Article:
It’s Feldenkrais Awareness Week, and a special time to celebrate this remarkable man and the Method that he created.
Moshe Feldenkrais never intentionally set out to develop this unique method of learning through self education. Instead, it slowly and gradually developed from his own personal experience and frustration from trying to heal from a recurrent knee injury. Every time he thought his knee was healed, he would inadvertently re-injure it, often just by stepping off of a curb and landing wrong.
After consulting with several physicians, he was advised to have his knee surgically repaired, with about a 50% chance of full recovery. He decided the odds were not good enough for him to go under the surgeon’s knife, and he chose a different path. That path was the road to self education and self healing, through movement.
His method is based on the scientific principle of neuroplasticity, which means that our nervous system is inherently malleable and flexible. This flexibility means that we (specifically our brains), are capable of changing and learning new patterns during the course of our entire lifetime. These new patterns are not limited to just physical patterns, but include thinking, sensing and feeling as well as moving.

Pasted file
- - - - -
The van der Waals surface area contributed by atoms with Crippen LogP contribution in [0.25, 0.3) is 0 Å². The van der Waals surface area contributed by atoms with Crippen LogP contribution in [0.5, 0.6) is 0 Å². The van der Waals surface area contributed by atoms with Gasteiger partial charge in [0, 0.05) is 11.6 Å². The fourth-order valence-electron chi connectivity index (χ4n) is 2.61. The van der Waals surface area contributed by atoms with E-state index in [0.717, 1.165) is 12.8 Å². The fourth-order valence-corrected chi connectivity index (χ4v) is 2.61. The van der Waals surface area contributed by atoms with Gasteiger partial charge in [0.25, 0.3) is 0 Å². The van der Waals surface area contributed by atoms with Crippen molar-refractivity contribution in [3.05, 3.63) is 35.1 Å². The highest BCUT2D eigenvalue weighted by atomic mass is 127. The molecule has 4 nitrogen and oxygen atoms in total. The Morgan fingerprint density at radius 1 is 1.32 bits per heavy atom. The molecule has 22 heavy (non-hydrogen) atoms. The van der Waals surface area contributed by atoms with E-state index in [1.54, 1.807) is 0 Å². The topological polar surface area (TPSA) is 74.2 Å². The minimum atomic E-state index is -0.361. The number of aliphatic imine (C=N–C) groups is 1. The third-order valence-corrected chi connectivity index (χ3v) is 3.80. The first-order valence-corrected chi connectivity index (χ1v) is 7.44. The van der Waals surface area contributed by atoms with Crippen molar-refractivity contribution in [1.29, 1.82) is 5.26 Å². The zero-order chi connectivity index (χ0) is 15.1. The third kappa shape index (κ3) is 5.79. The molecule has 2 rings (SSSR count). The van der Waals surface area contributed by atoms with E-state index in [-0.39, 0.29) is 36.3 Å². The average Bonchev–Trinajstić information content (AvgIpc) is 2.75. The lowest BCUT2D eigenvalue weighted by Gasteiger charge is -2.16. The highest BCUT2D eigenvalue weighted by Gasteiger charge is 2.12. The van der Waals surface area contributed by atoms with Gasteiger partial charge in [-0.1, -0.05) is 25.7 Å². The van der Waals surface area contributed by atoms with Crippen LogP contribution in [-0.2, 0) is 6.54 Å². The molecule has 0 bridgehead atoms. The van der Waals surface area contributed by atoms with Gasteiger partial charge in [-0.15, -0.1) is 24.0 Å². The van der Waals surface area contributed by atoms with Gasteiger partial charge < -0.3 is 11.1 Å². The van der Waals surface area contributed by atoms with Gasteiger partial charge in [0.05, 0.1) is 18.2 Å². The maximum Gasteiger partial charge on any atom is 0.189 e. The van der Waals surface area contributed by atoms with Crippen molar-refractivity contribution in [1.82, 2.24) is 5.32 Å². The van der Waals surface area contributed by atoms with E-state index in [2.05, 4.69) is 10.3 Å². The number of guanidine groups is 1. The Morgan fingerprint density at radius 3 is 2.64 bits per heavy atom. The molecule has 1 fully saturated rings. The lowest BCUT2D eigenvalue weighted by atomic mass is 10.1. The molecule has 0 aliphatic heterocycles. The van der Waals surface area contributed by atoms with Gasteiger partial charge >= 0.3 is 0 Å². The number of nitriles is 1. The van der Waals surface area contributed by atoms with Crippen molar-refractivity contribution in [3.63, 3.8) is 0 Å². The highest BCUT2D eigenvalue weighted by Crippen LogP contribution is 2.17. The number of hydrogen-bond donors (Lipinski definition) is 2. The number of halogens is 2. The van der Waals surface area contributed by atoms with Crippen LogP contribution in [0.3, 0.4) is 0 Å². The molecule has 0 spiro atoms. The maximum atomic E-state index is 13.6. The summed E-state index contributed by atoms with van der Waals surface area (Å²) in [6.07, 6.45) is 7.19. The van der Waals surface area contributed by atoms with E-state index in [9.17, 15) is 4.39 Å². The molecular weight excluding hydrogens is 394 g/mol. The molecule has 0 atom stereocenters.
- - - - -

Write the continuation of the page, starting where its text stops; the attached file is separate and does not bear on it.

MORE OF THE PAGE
One major philosophy of Feldenkrais is that the measure of flexibility does not lie with the flexibility of one’s muscles or joints. The true measure of one’s flexibility lies within the core of every living being’s existence: their nervous system. The ability to adapt to our ever changing environment, to interrupt habitual patterns that are not serving us well, to understand human nature, and the ability to recover from trauma is more than the true measure of flexibility. It is what brings us to the full measure of our human dignity.
I feel incredibly honored and humbled, to be a Certified Feldenkrais Practitioner and to carry on his legacy and the gift of his remarkable Method. Thank you, Moshe! Happy Feldenkrais Awareness Week!
Cheryl Ilov, PT, GCFP